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The saga of Ukraine’s Prosecutor General Viktor Shokin may finally be at an end. TASS reports that Ukrainian President Petro Poroshenko has told the media that he has officially signed the decree from the Ukrainian parliament, the Verkhovna Rada, which will remove Shokin from office.
“On Friday, I received documents from the Verkhovna Rada (parliament) and a decree was signed on Viktor Shokin’s resignation,” he said in an interview with Ukrainian television channels. “I begin consultations with the parliamentary factions on candidates for prosecutor general.”
As we have been reporting, Shokin resigned under controversy, but then returned to work, and was finally dismissed by the Rada last week:
And Ukraine’s economy minister, Aivaras Abromavicius, who was widely respected by the international community and his peers in Ukraine alike. Abromavicius’s resignation also triggered the resignation of deputy head of the Ministry for Economic Development and Trade Yulia Klimenko, who joined in protest against Shokin,
Shokin’s continued presence, and his final acts as Prosecutor General, drew him, and the Ukrainian government international condemnation, including in an opinion written by the editorial staff of The New York Times which was published on April 1:
In a speech in Odessa last September, the United States ambassador, Geoffrey Pyatt, said corruption was as dangerous for Ukraine as was the Russian support for a military insurgency in eastern Ukraine. And on a visit last December, Vice President Joseph Biden Jr. said corruption was eating Ukraine “like a cancer.” Among the examples Mr. Pyatt cited was the seizure in Britain of $23 million in illicit assets from the former Ukrainian ecology minister, Mykola Zlochevsky; Mr. Shokin’s office, however, declared that there was no case against the minister, and the money was released.
In his last hours in office, Mr. Shokin dismissed the deputy prosecutor general, David Sakvarelidze, a former prosecutor in Georgia brought in by President Poroshenko to fight corruption. And before that, Mr. Shokin had systematically cleansed his office of reform-minded prosecutors. The acting prosecutor general now is Yuriy Sevruk, a crony who can be trusted to continue Mr. Shokin’s practices.
In these circumstances, Mr. Poroshenko seems to have accepted continuing corruption as the price to pay for a modicum of maneuvering room. But the president, the prime minister and the Parliament must be made to understand that the International Monetary Fund and donor nations, including the United States, cannot continue to shovel money into a corrupt swamp unless the government starts shaping the democratic rule that Ukrainians demanded in their protests.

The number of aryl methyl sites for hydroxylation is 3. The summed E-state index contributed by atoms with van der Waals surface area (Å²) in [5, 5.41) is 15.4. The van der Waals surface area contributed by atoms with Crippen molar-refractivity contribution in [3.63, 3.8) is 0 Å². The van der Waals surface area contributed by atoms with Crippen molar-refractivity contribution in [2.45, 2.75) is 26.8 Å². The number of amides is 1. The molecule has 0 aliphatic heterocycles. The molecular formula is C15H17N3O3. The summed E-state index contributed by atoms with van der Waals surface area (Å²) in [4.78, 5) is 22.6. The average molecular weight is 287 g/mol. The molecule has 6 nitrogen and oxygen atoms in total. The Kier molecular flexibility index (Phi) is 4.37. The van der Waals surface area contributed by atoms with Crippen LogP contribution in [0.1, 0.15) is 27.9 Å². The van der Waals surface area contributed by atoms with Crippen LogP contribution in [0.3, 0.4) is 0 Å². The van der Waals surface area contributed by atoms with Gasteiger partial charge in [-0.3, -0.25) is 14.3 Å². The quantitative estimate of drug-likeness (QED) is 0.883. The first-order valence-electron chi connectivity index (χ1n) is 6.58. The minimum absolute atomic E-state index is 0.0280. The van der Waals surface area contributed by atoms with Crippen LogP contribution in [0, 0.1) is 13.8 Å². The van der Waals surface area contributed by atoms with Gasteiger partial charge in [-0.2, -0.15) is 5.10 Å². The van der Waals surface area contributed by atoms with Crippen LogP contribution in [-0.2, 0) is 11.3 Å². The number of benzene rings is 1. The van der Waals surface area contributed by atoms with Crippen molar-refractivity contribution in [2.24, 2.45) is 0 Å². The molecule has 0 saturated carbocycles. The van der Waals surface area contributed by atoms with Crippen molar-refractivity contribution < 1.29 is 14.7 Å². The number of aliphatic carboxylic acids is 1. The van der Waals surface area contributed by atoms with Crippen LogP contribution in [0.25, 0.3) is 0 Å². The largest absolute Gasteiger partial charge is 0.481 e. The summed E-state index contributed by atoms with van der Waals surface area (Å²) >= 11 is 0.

Ukraine's Unyielding Corruption
The Ukrainian Parliament finally voted to oust Ukraine's odious prosecutor general, Viktor Shokin, on Tuesday. The United States and European countries that have provided aid to Ukraine had long pressed for his dismissal; in his year in office, Mr. Shokin became a symbol of Ukraine's deeply ingrained culture of corruption, failing to prosecute a single member of the deposed Yanukovych regime or of the current government while blocking the efforts of reform-minded deputies.
In an incident which is unlikely to improve his image, Kyiv Post reports that Poroshenko responded poorly to the editorial:
In response to a New York Times editorial criticizing Ukraine’s “unyielding corruption,” President Petro Poroshenko said that spreading such damaging information was part of the hybrid war against Ukraine.
Poroshenko issued a statement late on April 3 claiming that he was misinterpreted.
“Too bad that my words on the publication in the honorable New York Times were misinterpreted. I read this publishing house myself, and I do respect the stances by its editorial,” Poroshenko posted on Facebook. “I agree that in Ukraine we still have much to deliver, including on eroding corruption. And our first deliverables are already there. However I would emphasize that I have defended, and I will keep defending Ukraine at every possible stand.”
Today’s action may finally close the book on Shokin, but as The New York Times points out, trust in the Ukrainian government has been fading. That confidence has been fading for months, in fact, which The Interpreter pointed out at the start of February: